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Editor's Note

Editor's Note Political history, and its various tools for analysis, always has provided an important lens for understanding the coming of the American Civil War. The party system could not contain the ever escalating partisanship and tensions over the expansion of slavery into the territories. Over the years, though, historians have tended to gravitate away from political studies focused tightly on ballot boxes and party activities in favor of a more expansive view of political behavior that includes struggles by the enslaved. Yet the essays in this issue make the case that both established and newer techniques can still teach us something about the past, including a methodology usually associated with a former generation of scholarship. Bruce Levine and James L. Huston use very different techniques to arrive at similar conclusions. Both deal with the emergence of the Republican Party and weigh in on the influences of nativism and antislavery beliefs in giving birth to that organization. Levine challenges the notion that anti-immigrant Republican conservatives imposed their will on the party. While Levine uses the more usual qualitative sources employed by historians, Huston revives quantitative techniques to tackle this problem. In his case study of Illinois between 1844 and 1856, http://www.deepdyve.com/assets/images/DeepDyve-Logo-lg.png The Journal of the Civil War Era University of North Carolina Press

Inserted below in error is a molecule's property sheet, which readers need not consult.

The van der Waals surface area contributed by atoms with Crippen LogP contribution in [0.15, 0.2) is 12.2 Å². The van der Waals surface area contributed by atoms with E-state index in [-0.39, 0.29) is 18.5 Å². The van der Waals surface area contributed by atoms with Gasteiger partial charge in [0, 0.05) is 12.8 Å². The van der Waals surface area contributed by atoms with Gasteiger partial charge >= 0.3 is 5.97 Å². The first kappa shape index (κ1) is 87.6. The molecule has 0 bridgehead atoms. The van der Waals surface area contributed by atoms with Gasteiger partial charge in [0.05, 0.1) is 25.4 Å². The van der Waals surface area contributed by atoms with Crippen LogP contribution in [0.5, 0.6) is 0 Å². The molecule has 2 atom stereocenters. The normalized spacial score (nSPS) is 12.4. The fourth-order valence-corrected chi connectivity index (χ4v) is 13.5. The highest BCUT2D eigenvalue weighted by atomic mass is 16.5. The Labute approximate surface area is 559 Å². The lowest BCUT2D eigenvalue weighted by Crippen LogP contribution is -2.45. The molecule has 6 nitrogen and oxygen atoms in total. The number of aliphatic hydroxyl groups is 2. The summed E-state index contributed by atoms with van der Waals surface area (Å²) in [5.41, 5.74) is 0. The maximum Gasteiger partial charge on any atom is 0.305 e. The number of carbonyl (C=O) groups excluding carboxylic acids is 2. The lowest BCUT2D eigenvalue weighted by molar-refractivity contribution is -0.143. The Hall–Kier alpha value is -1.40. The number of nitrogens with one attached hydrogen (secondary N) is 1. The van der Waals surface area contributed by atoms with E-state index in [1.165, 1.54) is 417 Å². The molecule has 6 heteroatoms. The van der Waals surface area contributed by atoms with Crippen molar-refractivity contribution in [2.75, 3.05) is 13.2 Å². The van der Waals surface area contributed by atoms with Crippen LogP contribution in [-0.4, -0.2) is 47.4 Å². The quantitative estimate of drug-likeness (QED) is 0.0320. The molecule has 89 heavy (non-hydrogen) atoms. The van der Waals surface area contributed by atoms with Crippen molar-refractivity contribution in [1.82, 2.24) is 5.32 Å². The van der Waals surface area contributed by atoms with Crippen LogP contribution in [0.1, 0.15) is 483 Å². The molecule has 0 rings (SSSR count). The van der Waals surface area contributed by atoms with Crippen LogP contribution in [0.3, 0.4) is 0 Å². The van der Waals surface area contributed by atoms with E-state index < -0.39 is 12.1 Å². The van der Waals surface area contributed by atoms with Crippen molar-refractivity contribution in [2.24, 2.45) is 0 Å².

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Publisher
University of North Carolina Press
Copyright
Copyright © University of North Carolina Press
ISSN
2159-9807
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Abstract

Political history, and its various tools for analysis, always has provided an important lens for understanding the coming of the American Civil War. The party system could not contain the ever escalating partisanship and tensions over the expansion of slavery into the territories. Over the years, though, historians have tended to gravitate away from political studies focused tightly on ballot boxes and party activities in favor of a more expansive view of political behavior that includes struggles by the enslaved. Yet the essays in this issue make the case that both established and newer techniques can still teach us something about the past, including a methodology usually associated with a former generation of scholarship. Bruce Levine and James L. Huston use very different techniques to arrive at similar conclusions. Both deal with the emergence of the Republican Party and weigh in on the influences of nativism and antislavery beliefs in giving birth to that organization. Levine challenges the notion that anti-immigrant Republican conservatives imposed their will on the party. While Levine uses the more usual qualitative sources employed by historians, Huston revives quantitative techniques to tackle this problem. In his case study of Illinois between 1844 and 1856,

Journal

The Journal of the Civil War EraUniversity of North Carolina Press

Published: Nov 17, 2011

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